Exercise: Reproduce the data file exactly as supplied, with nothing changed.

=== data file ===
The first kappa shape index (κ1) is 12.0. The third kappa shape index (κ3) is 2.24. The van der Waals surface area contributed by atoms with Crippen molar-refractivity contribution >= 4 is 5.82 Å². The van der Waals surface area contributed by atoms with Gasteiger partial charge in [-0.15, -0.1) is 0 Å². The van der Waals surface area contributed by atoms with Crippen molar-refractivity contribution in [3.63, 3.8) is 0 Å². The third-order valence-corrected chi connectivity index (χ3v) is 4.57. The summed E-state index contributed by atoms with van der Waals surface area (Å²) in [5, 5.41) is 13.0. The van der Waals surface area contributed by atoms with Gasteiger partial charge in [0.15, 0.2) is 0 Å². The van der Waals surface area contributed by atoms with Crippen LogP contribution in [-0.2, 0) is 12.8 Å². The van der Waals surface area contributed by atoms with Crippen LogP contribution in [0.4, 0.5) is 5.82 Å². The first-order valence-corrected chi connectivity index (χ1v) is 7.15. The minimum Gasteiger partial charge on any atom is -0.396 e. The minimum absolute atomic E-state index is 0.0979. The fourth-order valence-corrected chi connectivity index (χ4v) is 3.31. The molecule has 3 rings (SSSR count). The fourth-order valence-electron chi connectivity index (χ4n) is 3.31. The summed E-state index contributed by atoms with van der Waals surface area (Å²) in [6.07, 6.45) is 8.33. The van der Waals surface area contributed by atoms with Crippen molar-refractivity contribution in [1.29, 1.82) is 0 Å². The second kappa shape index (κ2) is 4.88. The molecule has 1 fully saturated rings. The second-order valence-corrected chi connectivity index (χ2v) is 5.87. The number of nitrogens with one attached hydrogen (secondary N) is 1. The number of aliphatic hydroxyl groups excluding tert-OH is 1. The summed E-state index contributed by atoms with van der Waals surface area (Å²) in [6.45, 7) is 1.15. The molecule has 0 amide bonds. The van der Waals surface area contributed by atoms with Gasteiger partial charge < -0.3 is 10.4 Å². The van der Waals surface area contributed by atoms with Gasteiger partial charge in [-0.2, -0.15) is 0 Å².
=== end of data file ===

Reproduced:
The first kappa shape index (κ1) is 12.0. The third kappa shape index (κ3) is 2.24. The van der Waals surface area contributed by atoms with Crippen molar-refractivity contribution >= 4 is 5.82 Å². The van der Waals surface area contributed by atoms with Gasteiger partial charge in [-0.15, -0.1) is 0 Å². The van der Waals surface area contributed by atoms with Crippen molar-refractivity contribution in [3.63, 3.8) is 0 Å². The third-order valence-corrected chi connectivity index (χ3v) is 4.57. The summed E-state index contributed by atoms with van der Waals surface area (Å²) in [5, 5.41) is 13.0. The van der Waals surface area contributed by atoms with Gasteiger partial charge in [0.15, 0.2) is 0 Å². The van der Waals surface area contributed by atoms with Crippen LogP contribution in [-0.2, 0) is 12.8 Å². The van der Waals surface area contributed by atoms with Crippen LogP contribution in [0.4, 0.5) is 5.82 Å². The first-order valence-corrected chi connectivity index (χ1v) is 7.15. The minimum Gasteiger partial charge on any atom is -0.396 e. The minimum absolute atomic E-state index is 0.0979. The fourth-order valence-corrected chi connectivity index (χ4v) is 3.31. The molecule has 3 rings (SSSR count). The fourth-order valence-electron chi connectivity index (χ4n) is 3.31. The summed E-state index contributed by atoms with van der Waals surface area (Å²) in [6.07, 6.45) is 8.33. The van der Waals surface area contributed by atoms with Crippen molar-refractivity contribution in [1.29, 1.82) is 0 Å². The second kappa shape index (κ2) is 4.88. The molecule has 1 fully saturated rings. The second-order valence-corrected chi connectivity index (χ2v) is 5.87. The number of nitrogens with one attached hydrogen (secondary N) is 1. The number of aliphatic hydroxyl groups excluding tert-OH is 1. The summed E-state index contributed by atoms with van der Waals surface area (Å²) in [6.45, 7) is 1.15. The molecule has 0 amide bonds. The van der Waals surface area contributed by atoms with Gasteiger partial charge < -0.3 is 10.4 Å². The van der Waals surface area contributed by atoms with Gasteiger partial charge in [-0.2, -0.15) is 0 Å².